The Millionaire Next Door Formula for Net Worth

This article is an excerpt from the Shortform book guide to "The Signal and the Noise" by Nate Silver. Shortform has the world's best summaries and analyses of books you should be reading.

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Why is it important to consider all possibilities when making predictions? How has narrow-minded thinking caused catastrophic events in the past?

Nate Silver’s book The Signal and the Noise argues that, when mathematically forecasting the future, it’s important to consider the possibilities that you don’t even think would happen. Doing so at least takes these events into account, and it could prevent bad outcomes.

Here’s why every possibility should be accounted for.

Consider All Possibilities

Building on the principle of considering prior probabilities, Silver argues that it’s important to consider the possibilities that seem unlikely to happen, especially when you’re dealing with noisy data. Otherwise, you might develop blind spots that hinder your ability to predict accurately.

To illustrate this point, Silver argues that the US military’s failure to predict the Japanese attack on Pearl Harbor in 1941 shows that it’s dangerous to commit too strongly to a specific theory when there’s scant evidence for any particular theory. He explains that in the weeks before the attack, the US military noticed a sudden dropoff in intercepted radio traffic from the Japanese fleet. According to Silver, most analysts concluded that the sudden radio silence was because the fleet was out of range of US military installations—they didn’t consider the possibility of an impending attack because they believed the main threat to the US Navy was from domestic sabotage by Japanese Americans.

(Shortform note: More recent historical analysis challenges Silver’s account of US intelligence ahead of the Pearl Harbor attack. According to the National Archives, the US suspected a Japanese attack was imminent, but they misidentified the likely target. That’s because Japanese radio traffic in October and November suggested a concentration of forces in the Marshall Islands, which the US assumed meant that Japan would target the Philippines, not Hawaii. They even ordered a reconnaissance mission to gather more information about the suspected attack. As it happened, the mission was to leave from Pearl Harbor, and the aircraft chosen for the mission was still awaiting preparations when it was destroyed in the Japanese attack.)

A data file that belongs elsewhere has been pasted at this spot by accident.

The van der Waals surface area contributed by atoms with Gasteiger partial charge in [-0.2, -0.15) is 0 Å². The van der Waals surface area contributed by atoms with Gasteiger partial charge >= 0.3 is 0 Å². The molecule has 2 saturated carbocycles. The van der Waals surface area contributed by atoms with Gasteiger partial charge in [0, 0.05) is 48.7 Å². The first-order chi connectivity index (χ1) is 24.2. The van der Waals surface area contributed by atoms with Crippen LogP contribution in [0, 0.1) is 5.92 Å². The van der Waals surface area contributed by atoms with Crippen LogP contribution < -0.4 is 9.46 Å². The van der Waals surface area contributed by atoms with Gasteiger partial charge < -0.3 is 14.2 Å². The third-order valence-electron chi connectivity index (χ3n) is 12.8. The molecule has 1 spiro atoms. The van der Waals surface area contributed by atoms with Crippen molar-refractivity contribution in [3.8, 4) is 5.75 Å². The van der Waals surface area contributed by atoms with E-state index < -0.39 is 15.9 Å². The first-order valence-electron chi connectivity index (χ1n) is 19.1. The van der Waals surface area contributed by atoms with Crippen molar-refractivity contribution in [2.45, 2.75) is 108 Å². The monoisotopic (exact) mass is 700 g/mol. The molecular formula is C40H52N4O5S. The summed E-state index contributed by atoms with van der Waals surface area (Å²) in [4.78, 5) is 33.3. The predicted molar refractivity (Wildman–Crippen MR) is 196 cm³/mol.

Silver explains that one reason we sometimes fail to see all the options is that it’s common to mistake a lack of precedence for a lack of possibility. In other words, when an event is extremely uncommon or unlikely, we might conclude that it will never happen, even when logic and evidence dictate that given enough time, it will. For example, Silver points out that before the attack on Pearl Harbor, the previous foreign attack on US territory came in the early 19th century—a fact that made it easy to forget that such an attack was even possible.

How to Estimate Prior Probabilities More Accurately

Silver’s Pearl Harbor example also points out the importance of generating the best possible prior estimate: Even though Bayesian logic will in theory lead you to the correct answer eventually, on a practical level, you might not find the evidence you need to get there until it’s too late. Therefore, the closer your prior estimate is to the truth, the better off you’ll be.

In Algorithms to Live By, Brian Christian and Tom Griffiths offer one way to come up with better prior estimates: base your predictions on the likely distribution of the event in question. For example, if the event typically falls within a bell curve distribution (in which most values cluster around a central average), you should start with the average and then adjust. So if you’re trying to predict a student’s grade in a class, you should start with the average grade (C) then adjust based on available evidence such as the student’s study habits and prior grades.

Basing your prior estimates on distributions also gives you a better chance of avoiding the precedence-possibility conflation Silver warns against. For example, if you’re trying to guess a stranger’s net worth, knowing that wealth follows a power law distribution (in which most values are clustered at one extreme with a few values at the opposite extreme) will help you remember that even if you’ve never met a billionaire before, it’s possible (though unlikely) that the stranger is one. In fact, as Christian and Griffiths explain, you’ll need to rely more heavily than usual on the available evidence when dealing with power law distributions—so if the stranger drives up in a million-dollar supercar, revise your initial estimates quickly.
Consider the Possibilities: Don’t Let the Unlikely Surprise You

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  • Why humans are bad at making predictions
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  • How to use the Bayesian inference method to improve forecasts

Katie Doll

Somehow, Katie was able to pull off her childhood dream of creating a career around books after graduating with a degree in English and a concentration in Creative Writing. Her preferred genre of books has changed drastically over the years, from fantasy/dystopian young-adult to moving novels and non-fiction books on the human experience. Katie especially enjoys reading and writing about all things television, good and bad.

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